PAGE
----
My point of view about microservices is that one should start with a monolith first, e.g. if you want a webshop just start with it and ensures that it is running in production within two weeks. Secondly, start monitoring it, check if there are problems in certain areas, e.g. more bugs in component X or component Y is extremely slow. If it is clear that component Y is slow, create a plan of extracting it, rewrite it within two weeks, apply autoscaling.

I am in favor of the "cheese slicer method". As the cheese itself is a product that delivers value and is running in production and the X=>Y approach is used. Start with a problem and check what could solve this problem, instead of thinking about a solution, e.g. microservices (Y) that could solve a (hypothetical) problem.

For your information. I am currently busy with a personal microservices project that consists of two microservices, e.g. an api and a write microservice. I am first solving the impediments and cleaning up my backlog. Off course I have some ideas about next microservices, but I want to put first things first and add value to the customers instead of doing a lot without finishing this microservice project that I have already experienced a couple of times.


Note: once the current backlog is complete, an additional paragraph about

If Microservices terminology i.e. distinguishing between core and other service instances

will follow.

April 26 2018

At the moment I have a monorepo that consists of 5 microservices, i.e. an API, writer, selector, insert and tableCreator. On one hand it is nice as the shared code could be used directly, but when a code change is pushed then I need to build everything.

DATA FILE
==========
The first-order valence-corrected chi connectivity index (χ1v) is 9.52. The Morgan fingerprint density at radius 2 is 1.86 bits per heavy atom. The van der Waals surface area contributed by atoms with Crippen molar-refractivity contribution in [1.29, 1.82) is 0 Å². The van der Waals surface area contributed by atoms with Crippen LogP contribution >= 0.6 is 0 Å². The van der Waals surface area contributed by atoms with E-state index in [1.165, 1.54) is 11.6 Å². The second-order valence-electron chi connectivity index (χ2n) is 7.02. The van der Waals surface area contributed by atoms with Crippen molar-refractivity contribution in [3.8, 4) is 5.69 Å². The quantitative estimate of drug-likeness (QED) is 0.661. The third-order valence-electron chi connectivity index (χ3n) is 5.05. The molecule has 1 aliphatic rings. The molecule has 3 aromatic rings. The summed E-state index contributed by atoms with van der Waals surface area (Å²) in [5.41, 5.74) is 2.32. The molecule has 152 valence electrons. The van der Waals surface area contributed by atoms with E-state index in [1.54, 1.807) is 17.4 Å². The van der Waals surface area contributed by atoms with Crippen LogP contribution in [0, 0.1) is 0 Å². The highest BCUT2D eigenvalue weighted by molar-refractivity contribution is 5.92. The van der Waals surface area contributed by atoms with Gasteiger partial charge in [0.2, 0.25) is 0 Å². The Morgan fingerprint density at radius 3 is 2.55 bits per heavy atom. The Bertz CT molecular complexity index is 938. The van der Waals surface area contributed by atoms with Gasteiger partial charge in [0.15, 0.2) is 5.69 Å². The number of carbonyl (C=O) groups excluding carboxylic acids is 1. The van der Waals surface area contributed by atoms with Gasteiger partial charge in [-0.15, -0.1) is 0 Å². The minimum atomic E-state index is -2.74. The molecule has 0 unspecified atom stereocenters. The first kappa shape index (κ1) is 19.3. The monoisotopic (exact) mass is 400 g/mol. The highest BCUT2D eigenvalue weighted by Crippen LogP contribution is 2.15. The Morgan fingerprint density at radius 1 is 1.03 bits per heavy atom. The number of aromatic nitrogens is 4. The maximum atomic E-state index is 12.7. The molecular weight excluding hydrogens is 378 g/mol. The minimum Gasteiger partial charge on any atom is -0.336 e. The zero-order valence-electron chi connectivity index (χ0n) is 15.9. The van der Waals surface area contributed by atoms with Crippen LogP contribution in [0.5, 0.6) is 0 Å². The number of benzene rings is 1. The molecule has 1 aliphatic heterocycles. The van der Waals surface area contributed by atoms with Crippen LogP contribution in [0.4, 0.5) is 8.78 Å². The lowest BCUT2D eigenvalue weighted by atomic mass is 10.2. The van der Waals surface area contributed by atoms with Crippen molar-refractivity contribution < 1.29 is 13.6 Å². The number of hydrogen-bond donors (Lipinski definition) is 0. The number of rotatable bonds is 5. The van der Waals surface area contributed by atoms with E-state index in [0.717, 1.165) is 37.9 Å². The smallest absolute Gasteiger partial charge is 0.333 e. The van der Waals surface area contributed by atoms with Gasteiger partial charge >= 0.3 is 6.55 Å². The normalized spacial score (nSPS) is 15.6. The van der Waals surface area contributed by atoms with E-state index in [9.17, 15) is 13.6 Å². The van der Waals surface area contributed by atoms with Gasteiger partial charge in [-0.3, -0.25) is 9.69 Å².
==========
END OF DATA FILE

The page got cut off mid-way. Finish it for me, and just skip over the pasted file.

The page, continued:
The next steps is to create five repos and extract the code from the monorepo to each individual repo. Advantages of this is that a code change to a repo builds the microservice that has been changed, smaller code base (easier to read).

The common code will be moved to separate repos as well and published as artifacts so they could be used by the microservices.

One of the prerequisites is that CI and CD are enabled for each repo. Otherwise it will take a lot of time before everything has been deployed.

Microservices are not the holy grail

Automation is key

"Do one thing and do it well".

  • Hi, sorry I haven’t commented because I though you hadn’t finished answering based on the prompt. – SyCode Mar 6 '18 at 16:16
  • @SyCode I have updated the answer – 030 Apr 26 '18 at 20:08
  • thanks for your comments, though very insightful the core question isn't answered. – SyCode Jun 3 '18 at 15:36
  • What is the core question? – 030 Jun 3 '18 at 15:40
  • Its a question about the naming convention for types of microservices. For example, your project you consists of several microservices API, writer, selector, insert and tableCreator. etc. These will perform the custom functionalities you want, however for them to work within the concept of microservices , there is need for co-ordination etc therefore other services like API gateway, discovery/registry, load-balancer etc might be included. What will be the name for these two categories of microservices, the former (custom) and later ones ? – SyCode Jun 3 '18 at 15:49